I posted something today on my GoodTherapy FB page that felt really important. So, here I am turning it into a blog post, because... well it's important. Why is it important? Because relational safety is everything.
Every Single Person I'm lucky enough to speak with in my work carries the burden of early relational wounding.
This is a no-blame statement.
Humans seem to hurt each other all the time. Parents hurt their children. These same parents were also usually hurt children - and/or in circumstances that made it hard to give their children what they needed.
They then did their best to either heal their stuff or stuff down the hurts - usually it's an imperfect combination of both. Stuffing down generally results in hurting the people around us more; including ourselves as we self-medicate in all the ways that one can. How else can we bear these burdens? We can drink. We can isolate. We can become addicted to power. There are just as many ways that we can self-medicate as there are ways of getting hurt.
Genuine Connection Heals
What our hearts all yearn for is the sort of love that most of us missed out on, due to being born to our very imperfect parents, at this very imperfect time in history. Here's what it could feel like:
“The truth is — genuine connection is ease. It is peace. When you find it, you will know. You will feel seen, you will feel like you are being mirrored back to yourself, like you are discovering the shadow of your own heart in another human being.
Slowly, through loving the right people, you will come to realize that the human beings who are meant for you in this world will not exhaust you, or hollow you out, or leave you feeling like you are hard to love. Slowly, you will come to realize that you do not have to romanticize the things in this life that hurt. You do not have to run towards the fire. Love does not have to feel like a fight, does not have to feel like battle, does not have to wound.
Slowly, you will learn how to lay down your arms. How to walk away from those who will only ever love you in halves. Slowly, you will learn that you cannot love someone into loving you, or being ready, if they are not. You cannot love someone into their potential. You cannot close their hands around your heart if they are not willing to hold it themselves. You have to let them go. You have to focus on the people in your life who bring you back home to yourself. You have to focus on standing up for that kind of connection, on honoring that calm, because it exists. It exists.” — Bianca Sparacino [ Artist • Robin Isely ]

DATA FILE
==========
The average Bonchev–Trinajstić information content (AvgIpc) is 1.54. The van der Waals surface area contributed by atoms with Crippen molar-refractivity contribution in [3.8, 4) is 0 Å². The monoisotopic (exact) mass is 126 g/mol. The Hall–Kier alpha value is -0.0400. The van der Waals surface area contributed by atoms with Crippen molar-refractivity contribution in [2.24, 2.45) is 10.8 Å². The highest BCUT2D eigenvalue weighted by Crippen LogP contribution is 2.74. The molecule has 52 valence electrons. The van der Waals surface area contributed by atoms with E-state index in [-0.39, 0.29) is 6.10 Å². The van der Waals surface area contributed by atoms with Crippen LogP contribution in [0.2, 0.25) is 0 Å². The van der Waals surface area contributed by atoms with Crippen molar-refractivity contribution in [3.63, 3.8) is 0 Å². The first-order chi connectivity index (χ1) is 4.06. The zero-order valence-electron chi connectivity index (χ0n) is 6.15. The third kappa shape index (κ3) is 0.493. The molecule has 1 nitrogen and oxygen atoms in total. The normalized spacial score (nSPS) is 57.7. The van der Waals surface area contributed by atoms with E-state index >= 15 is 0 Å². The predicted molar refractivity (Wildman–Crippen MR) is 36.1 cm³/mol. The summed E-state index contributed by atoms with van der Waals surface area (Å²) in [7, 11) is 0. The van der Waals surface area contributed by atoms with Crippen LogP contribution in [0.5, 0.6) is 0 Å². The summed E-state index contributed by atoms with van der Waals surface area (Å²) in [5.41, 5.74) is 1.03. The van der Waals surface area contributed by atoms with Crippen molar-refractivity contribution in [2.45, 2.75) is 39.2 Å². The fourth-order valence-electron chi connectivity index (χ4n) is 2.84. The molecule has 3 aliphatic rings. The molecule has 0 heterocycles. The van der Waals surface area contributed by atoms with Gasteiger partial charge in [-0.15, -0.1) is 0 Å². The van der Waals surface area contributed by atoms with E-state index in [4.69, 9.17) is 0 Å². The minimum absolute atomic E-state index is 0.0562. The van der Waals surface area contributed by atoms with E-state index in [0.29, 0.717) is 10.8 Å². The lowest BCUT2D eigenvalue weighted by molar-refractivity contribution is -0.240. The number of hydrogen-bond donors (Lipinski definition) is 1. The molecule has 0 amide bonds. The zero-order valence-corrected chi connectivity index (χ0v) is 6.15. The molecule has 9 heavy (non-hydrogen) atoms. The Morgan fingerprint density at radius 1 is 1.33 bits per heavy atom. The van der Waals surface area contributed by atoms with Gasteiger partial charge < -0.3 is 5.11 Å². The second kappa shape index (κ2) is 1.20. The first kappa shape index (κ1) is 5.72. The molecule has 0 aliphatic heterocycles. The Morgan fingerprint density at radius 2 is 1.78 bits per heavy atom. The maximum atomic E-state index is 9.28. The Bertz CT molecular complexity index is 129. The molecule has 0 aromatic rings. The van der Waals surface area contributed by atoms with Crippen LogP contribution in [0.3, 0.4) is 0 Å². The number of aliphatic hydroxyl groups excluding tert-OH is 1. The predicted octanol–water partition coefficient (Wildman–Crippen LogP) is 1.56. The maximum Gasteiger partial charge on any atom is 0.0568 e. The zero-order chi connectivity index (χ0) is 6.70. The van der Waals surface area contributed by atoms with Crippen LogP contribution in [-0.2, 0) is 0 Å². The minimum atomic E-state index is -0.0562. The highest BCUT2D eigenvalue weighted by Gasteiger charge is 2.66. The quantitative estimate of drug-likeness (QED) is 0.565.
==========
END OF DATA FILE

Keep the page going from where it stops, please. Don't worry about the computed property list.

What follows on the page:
The pain of holding the tight / fearful / contracted inner positions that we had to develop to deal with the pain of all the childhood / teenage heartbreak simply becomes more and more painful to maintain as we age.
The pain of NOT letting the truth in, hurts us. To allow it is one of the ways we can offer ourselves this ease.
For a time, it was that the pain of letting the truth in that was the more painful piece. The burdens of maintaining a false version of self which was constructed so that might be protected from feeling the hurt. The very kindest thing we can do for ourselves and everyone around us is to start to let it go. Through a turning towards a brave vulnerability with safe others, and also with ourselves.
Feeling this pain has the power to set us free. "Grief, unattended to, wreaks havoc in our lives"... so says my friend Dr Mark Brady. Turning that around therefore must mean that "Grief, attended to, allows integration and healing".
To everyone I have ever worked with - thank you for allowing me to share in your brave efforts to feel the many hurts there are for you to feel & heal from.
May we all continue to find the courage to open to our hurts and thereby truly come to know ourselves. Integration is where we get to love ourselves not by halves, but with full heartedness - just what we always wanted, all along. And by doing so we can then offer this to the precious others in our lives.
PS: I paused halfway through this writing to participate in a deeply personal Grief Experience today (8/8/2022).
By my request, a travelling friend visited my sisters grave in Cairns, Australia (I'm in NZ). I've never visited it. She died in 1983 when I was 14, she just 26. Opening my heart to that awful hurt with my friend, while she stood there at my sisters gravesite... it was hard & good. I feel cleansed, connected to myself and alive. That's what attending to grief can be like.
To preserve the memory of this, which feels so connected to what's written above, I am posting these photos below. My friend and I miraculously chose to wear the same necklace today. That was a really lovely coincidence.
Dear sister, I wish you'd never died. And my heart felt that very fully today. I allowed the pain. It just is. And allowing what is, is a great and powerful good.